It can also reduce the risks surrounding a new product launch, improve brand strength by building on areas which are popular with customers and provide greater awareness of concern over issues such as green and ethical business activity.

An effective public relations can boost your company image and help to improve brand awareness, generate sales and attract new employees.

Generating PR takes time and patience. Be prepared to employ a freelance PR specialist if you don't have time to develop your PR activity yourself on a regular basis.

Although PR is valuable, you don't want to let it distract you from the actual business of running the company.

Taking care of your customers

As a small business you won't have national advertising campaigns to boost your image, so you need to make sure that any word-of-mouth publicity is positive.

Attracting new customers is costly and unpredictable. Gaining business from existing customers through positive referrals is far easier. Customers who have received a good service will recommend you to others but customers who feel badly treated are likely to moan about you instead.

Creating and maintaining a positive reputation is vital.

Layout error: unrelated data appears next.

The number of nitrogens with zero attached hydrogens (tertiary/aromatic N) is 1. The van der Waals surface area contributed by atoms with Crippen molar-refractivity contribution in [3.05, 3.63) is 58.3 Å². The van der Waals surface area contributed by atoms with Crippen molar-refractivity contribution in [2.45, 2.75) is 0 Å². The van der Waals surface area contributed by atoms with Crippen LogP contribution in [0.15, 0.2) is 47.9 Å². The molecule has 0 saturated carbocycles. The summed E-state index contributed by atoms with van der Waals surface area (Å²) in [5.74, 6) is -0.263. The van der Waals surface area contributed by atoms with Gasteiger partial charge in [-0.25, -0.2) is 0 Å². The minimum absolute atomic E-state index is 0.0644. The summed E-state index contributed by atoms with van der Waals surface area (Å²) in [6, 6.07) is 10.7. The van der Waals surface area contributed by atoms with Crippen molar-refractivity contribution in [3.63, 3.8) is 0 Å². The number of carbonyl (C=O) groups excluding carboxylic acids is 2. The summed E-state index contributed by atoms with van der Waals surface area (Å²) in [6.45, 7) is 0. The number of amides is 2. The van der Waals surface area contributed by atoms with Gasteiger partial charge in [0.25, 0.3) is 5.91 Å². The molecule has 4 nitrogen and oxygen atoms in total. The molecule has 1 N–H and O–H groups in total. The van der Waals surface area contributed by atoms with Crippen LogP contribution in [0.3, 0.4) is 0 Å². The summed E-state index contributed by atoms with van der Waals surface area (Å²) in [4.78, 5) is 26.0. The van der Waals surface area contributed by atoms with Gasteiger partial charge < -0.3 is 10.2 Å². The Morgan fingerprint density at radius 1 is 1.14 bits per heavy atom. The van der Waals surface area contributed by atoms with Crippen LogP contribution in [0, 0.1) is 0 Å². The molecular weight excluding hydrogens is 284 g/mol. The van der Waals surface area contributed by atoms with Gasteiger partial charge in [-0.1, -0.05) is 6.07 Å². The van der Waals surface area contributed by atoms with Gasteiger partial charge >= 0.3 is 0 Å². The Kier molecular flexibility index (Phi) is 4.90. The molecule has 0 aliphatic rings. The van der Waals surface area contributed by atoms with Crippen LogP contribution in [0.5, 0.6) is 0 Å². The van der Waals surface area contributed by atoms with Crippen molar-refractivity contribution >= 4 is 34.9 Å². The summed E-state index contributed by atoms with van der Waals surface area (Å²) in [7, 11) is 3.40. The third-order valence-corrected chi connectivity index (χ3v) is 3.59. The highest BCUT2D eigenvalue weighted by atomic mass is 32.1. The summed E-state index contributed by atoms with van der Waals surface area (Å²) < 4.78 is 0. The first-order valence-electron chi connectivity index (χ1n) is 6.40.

Customer Service

Develop a service promise, and deliver against it. Set achievable and realistic delivery dates and try to deliver early – look to exceed your customers expectations.

If you claim to offer personal service at affordable prices, make sure that you do.

Try to accommodate your customers' needs - going the extra mile can be a big distinguishing factor, so use your size and flexibility to your advantage.

Remember that little things - such as a friendly approach - can make a big, positive impression. Ensure that all staff who deal directly with customers are trained appropriately.

Determine which are your most valuable customers:

these are the ones who buy most from you over the longest period, taking into account any costs involved in servicing them.

The most valuable customers should receive the highest degree of customer care – 20% of your clients will normally contribute towards 80% of your income

Knowing when to call it a day

Going it alone is one of the biggest decisions that you will ever make and ensuring your venture is a success is definitely hard work, but can be very rewarding.

However, there will come a time when either you wish to leave the business or the business reaches the end of its trading life.

It is important to have an exit strategy for yourself and a plan for either the continuation or closure of the business.

Research shows that after six years, eight out of 10 start-ups will no longer be trading but surprisingly only 27% of those are due to financial failure.

If you plan to sell your business, an accountant will help you prepare a set of financial statements for presentation to potential buyers and explain the tax implications of making the sale.

Before you put your business up for sale it is also important to take advice from a valuer, with knowledge and expertise in your sector, as they will be able to give you impartial advice about the real value of the business.